Geography and Environmental Studies at Wilfrid Laurier University is a strong, dynamic and innovative Department that prides itself as a consistent provider of high quality scholarly activity, programs and courses.
At the undergraduate level we offer nine programs that cover a broad spectrum of Geography. We offer BA and BSc degrees at both the Honours and General levels as well as combined programs. Our newest undergraduate program is the Geography and Geomatics degree.
At the graduate level, we offer MA, MES, MSc and PhD degrees in four fields of specialization: Environmental and Resource Management, Environmental Science, Human, and Geomatics.
The mission statement of the Department of Geography and Environmental Studies stresses its commitment to: continuing to provide a dynamic undergraduate program covering a full range of knowledge, techniques and applications in geography and environmental studies; providing an array of stimulating undergraduate courses as a service to students from other disciplines; a graduate program emphasizing independent knowledge generation; faculty members engaged in developing new knowledge, innovative technical and educational approaches, with national and international horizons and fields of activity.
Undergraduate Advisor (Geography)
Dr. James Hamilton
Undergraduate Advisor (Environmental Studies)
People at Laurier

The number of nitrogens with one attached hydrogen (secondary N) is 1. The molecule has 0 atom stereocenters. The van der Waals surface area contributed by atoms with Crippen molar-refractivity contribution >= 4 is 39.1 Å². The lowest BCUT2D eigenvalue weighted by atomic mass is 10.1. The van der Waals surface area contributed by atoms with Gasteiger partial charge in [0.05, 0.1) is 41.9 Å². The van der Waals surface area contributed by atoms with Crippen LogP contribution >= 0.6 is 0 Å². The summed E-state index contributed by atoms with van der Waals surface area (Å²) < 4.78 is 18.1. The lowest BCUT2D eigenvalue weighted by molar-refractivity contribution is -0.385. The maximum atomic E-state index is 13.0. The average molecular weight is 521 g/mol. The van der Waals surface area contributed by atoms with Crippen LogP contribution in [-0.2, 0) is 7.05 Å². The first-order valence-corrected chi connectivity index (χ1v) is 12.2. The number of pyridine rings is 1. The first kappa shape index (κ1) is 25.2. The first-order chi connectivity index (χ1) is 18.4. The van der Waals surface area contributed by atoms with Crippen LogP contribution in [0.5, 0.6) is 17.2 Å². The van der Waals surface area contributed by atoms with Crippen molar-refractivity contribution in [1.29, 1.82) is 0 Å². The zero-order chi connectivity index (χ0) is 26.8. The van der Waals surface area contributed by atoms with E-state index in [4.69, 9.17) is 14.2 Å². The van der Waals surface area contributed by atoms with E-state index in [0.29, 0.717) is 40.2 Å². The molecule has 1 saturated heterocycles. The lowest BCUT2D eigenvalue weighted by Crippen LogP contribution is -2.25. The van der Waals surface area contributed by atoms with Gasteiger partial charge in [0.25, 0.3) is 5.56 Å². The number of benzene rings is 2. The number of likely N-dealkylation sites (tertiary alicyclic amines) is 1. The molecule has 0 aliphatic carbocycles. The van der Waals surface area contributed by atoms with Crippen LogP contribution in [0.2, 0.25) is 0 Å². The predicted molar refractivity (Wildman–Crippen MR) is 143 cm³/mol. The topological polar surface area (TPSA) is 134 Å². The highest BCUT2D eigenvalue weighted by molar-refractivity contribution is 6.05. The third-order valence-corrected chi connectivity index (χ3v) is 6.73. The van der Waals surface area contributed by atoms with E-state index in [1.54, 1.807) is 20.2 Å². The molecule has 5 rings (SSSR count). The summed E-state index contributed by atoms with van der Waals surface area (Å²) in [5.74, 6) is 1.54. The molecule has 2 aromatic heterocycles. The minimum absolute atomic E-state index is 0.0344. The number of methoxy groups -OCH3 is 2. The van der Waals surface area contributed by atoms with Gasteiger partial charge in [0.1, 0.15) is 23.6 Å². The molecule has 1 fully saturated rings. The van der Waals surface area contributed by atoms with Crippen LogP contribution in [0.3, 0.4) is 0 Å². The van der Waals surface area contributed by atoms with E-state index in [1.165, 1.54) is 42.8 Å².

Dr. McLeman's research focus is on Environment and international migration to Canada. There is growing concern that anthropogenic climate change and sea level rise will lead to large scale population displacements in vulnerable regions. Recent evidence has shown that environmental events and conditions can have a significant influence on human migration in many parts of the world. This SSHRC-funded project led by Dr. McLeman is the first study to investigate how environmental conditions overseas may influence international migration to Canada. Researchers and graduate students at two Canadian universities are working with immigrant communities to identify and document the types of events and conditions most likely to stimulate migration to Canada, and to assess the implications for Canadian immigration, refugee, and immigrant settlement policies. Early results from research with immigrant communities with origins in Haiti, Somalia, and Francophone Africa suggest that environmental conditions in those regions can have direct and indirect effects on immigration decision-making. Often, these are experienced in the form of declining urban ecological conditions, with examples including water pollution, food security, lack of adequate sanitation and shelter, and poor air quality. The studies also suggest that the people most severely affected by adverse environmental conditions in those countries are not able to migrate to Canada, but are more likely to be displaced within their home countries.